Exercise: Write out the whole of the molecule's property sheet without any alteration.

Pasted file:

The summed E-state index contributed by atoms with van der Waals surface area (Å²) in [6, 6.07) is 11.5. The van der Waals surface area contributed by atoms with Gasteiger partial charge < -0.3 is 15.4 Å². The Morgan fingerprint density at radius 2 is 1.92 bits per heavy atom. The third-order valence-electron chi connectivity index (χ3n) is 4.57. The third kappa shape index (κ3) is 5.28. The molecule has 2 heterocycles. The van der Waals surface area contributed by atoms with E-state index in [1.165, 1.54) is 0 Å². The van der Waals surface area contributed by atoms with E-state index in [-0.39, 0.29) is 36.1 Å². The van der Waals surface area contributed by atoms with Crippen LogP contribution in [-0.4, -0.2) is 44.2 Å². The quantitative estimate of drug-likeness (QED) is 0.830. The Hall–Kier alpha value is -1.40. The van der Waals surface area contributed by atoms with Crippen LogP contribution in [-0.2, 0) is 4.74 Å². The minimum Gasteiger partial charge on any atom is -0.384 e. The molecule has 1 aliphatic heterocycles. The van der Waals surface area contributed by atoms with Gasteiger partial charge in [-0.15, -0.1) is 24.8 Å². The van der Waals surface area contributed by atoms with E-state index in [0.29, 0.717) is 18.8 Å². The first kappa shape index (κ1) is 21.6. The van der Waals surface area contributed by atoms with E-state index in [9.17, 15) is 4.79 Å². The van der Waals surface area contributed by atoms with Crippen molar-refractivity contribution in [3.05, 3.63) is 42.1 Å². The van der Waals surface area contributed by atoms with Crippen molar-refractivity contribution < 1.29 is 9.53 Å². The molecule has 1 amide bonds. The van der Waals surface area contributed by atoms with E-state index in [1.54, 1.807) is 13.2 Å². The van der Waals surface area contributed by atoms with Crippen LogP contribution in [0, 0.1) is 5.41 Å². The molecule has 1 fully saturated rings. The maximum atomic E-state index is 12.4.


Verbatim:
The summed E-state index contributed by atoms with van der Waals surface area (Å²) in [6, 6.07) is 11.5. The van der Waals surface area contributed by atoms with Gasteiger partial charge < -0.3 is 15.4 Å². The Morgan fingerprint density at radius 2 is 1.92 bits per heavy atom. The third-order valence-electron chi connectivity index (χ3n) is 4.57. The third kappa shape index (κ3) is 5.28. The molecule has 2 heterocycles. The van der Waals surface area contributed by atoms with E-state index in [1.165, 1.54) is 0 Å². The van der Waals surface area contributed by atoms with E-state index in [-0.39, 0.29) is 36.1 Å². The van der Waals surface area contributed by atoms with Crippen LogP contribution in [-0.4, -0.2) is 44.2 Å². The quantitative estimate of drug-likeness (QED) is 0.830. The Hall–Kier alpha value is -1.40. The van der Waals surface area contributed by atoms with Crippen LogP contribution in [-0.2, 0) is 4.74 Å². The minimum Gasteiger partial charge on any atom is -0.384 e. The molecule has 1 aliphatic heterocycles. The van der Waals surface area contributed by atoms with Gasteiger partial charge in [-0.15, -0.1) is 24.8 Å². The van der Waals surface area contributed by atoms with E-state index in [0.29, 0.717) is 18.8 Å². The first kappa shape index (κ1) is 21.6. The van der Waals surface area contributed by atoms with E-state index in [9.17, 15) is 4.79 Å². The van der Waals surface area contributed by atoms with Crippen molar-refractivity contribution in [3.05, 3.63) is 42.1 Å². The van der Waals surface area contributed by atoms with Crippen molar-refractivity contribution < 1.29 is 9.53 Å². The molecule has 1 amide bonds. The van der Waals surface area contributed by atoms with E-state index in [1.54, 1.807) is 13.2 Å². The van der Waals surface area contributed by atoms with Crippen LogP contribution in [0, 0.1) is 5.41 Å². The molecule has 1 fully saturated rings. The maximum atomic E-state index is 12.4.